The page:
BEFORE - If you are experiencing regular migraine attacks see a doctor. This can help you build a preventative plan and explore a range of prescription drugs that might be right for you. A doctor can also write you a note that explains how serious your migraine attacks are and any workplace accommodations you might need. This will help you share your health needs in a professional setting. Plan a quiet room that you can go to in order to have more control of your environment. Have a supportive buddy who’s aware of your situation who can explain and step in for you if things get overwhelming.

DURING - Keep an anti-migraine kit at your desk or around where you spend most of your time. Items could include water, cold or hot pads/presses, anti-nausea or pain relief meds and magnets for your pressure points. Take five minutes to meditate or do breathing exercises. The period during an attack might seem like a funny time for mindfulness but stress could actually be making your attack worse. Taking a five minute break for yourself can actually help break the cycle.

AFTER - record key facts about the migraine attack in your journal. Time, duration, place and any particular stress that might have contributed are good to record. Consider key takeaways to try and change future migraine responses. Could your workspace be more efficient in avoiding eye strain or poor posture that trigger migraines?

The other important factor to consider for migraine relief is how you prepare your body. You should consider the physical medicine you consume just as carefully what you do with your body during an attack. Here are some key ‘don’ts’ as you plan your course of action:

Three Nutritional Pitfalls to Avoid

CAFFEINE - We’ve all reached for the coffee or an energy drink in a time of crisis. However,unless a lack of caffeine caused the migraine it’s unlikely to be able to solve it. Feeling bad with slightly more energy is not a solution. In fact, upping your caffeine intake might trigger a migraine.

SUGARY AND PROCESSED FOODS - You feel badly, it’s only natural to want to binge on things that make you feel good (even in the short term). Try to swap candy bars for your favorite fruit or even a little honey. You’ll feel the benefit through increased energy and calm to fight your migraine attack.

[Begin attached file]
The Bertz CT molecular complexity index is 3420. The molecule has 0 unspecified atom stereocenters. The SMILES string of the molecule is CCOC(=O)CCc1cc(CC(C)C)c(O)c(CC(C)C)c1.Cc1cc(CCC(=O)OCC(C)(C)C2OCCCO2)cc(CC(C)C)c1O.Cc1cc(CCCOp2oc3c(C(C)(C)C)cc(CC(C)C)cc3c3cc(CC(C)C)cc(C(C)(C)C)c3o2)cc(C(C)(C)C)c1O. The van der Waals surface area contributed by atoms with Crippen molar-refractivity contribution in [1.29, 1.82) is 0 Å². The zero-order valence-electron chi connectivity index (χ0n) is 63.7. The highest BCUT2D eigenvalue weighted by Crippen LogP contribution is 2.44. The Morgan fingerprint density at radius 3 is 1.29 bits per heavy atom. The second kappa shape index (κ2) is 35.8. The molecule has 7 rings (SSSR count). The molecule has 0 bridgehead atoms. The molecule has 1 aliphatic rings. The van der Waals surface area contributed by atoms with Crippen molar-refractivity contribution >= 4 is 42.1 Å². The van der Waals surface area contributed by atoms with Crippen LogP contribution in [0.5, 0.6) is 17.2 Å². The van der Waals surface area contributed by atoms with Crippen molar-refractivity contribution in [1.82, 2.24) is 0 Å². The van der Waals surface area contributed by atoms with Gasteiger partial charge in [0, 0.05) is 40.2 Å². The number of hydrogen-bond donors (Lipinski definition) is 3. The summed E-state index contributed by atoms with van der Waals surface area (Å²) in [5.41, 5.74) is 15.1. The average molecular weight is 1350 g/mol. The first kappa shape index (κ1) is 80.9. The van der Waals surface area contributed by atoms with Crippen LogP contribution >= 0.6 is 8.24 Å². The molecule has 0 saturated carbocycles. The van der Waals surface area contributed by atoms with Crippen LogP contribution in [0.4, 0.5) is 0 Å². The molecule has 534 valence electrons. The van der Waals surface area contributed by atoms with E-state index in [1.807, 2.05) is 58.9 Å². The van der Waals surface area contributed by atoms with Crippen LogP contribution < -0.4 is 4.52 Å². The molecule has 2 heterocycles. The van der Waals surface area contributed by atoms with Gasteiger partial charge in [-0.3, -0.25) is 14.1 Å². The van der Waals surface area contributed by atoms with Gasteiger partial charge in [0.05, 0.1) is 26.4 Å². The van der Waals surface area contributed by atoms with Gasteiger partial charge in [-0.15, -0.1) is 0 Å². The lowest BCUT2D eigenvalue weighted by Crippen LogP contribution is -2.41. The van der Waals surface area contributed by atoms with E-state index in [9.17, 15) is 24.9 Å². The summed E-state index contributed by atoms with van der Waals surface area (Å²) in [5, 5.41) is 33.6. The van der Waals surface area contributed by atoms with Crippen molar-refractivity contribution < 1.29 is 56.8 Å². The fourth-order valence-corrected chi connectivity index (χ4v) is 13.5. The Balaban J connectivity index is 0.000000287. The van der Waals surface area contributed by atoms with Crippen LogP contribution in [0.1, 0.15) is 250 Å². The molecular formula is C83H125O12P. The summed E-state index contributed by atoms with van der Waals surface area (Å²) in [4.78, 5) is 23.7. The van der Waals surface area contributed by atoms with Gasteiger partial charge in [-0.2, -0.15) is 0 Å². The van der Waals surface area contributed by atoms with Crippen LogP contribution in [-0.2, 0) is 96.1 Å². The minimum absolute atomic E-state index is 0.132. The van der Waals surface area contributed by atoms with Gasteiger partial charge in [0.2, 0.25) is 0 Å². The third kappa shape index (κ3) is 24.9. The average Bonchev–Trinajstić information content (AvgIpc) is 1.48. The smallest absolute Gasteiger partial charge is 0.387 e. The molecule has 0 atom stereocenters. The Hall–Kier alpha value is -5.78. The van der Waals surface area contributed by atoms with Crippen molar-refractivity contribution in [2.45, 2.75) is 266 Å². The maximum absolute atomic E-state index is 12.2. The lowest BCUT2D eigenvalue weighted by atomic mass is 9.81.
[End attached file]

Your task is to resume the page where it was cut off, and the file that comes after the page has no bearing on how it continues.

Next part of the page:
SYNTHETIC DRUGS - If you have a really bad migraine that’s gone on for a long time there’s no doubt that a pain management drug might offer some relief. But you want to avoid that place. Also, adverse side-effects and building up a reliance on synthetic drugs can be hard on the body. Try to leave these kinds of drugs as a last resort.

So, those are some clear courses of action to avoid if you suffer a migraine trigger. So what can you lean into instead? Let’s dive deeper into some of the main recommendations:

Three Options for Migraine Relief

  • NEUROMODULATION - These are wearable devices that provide a modern replacement to prescription medication. So far the FDA has approved three devices. The most common is ‘Cefaly’ which stimulates nerves in the forehead for twenty minutes a day. One study showed a fifty percent downswing in migraine for those who use the device daily.
  • SURGERY - This might seem extreme but same-day procedures are available for those with ongoing chronic migraines. Talk to your doctor to see if relieving nerve pressure through surgery might be a good long-term option for you.
  • MEDITATION - Having a strong foundation in calming techniques can help better center you and help alleviate the stress that often exacerbates the pain associated with migraines.

Final Thoughts

Migraines are debilitating but they don't have to be what prevents you from living a full and productive life. Research and consult with medical professionals to determine which course of action is best for you.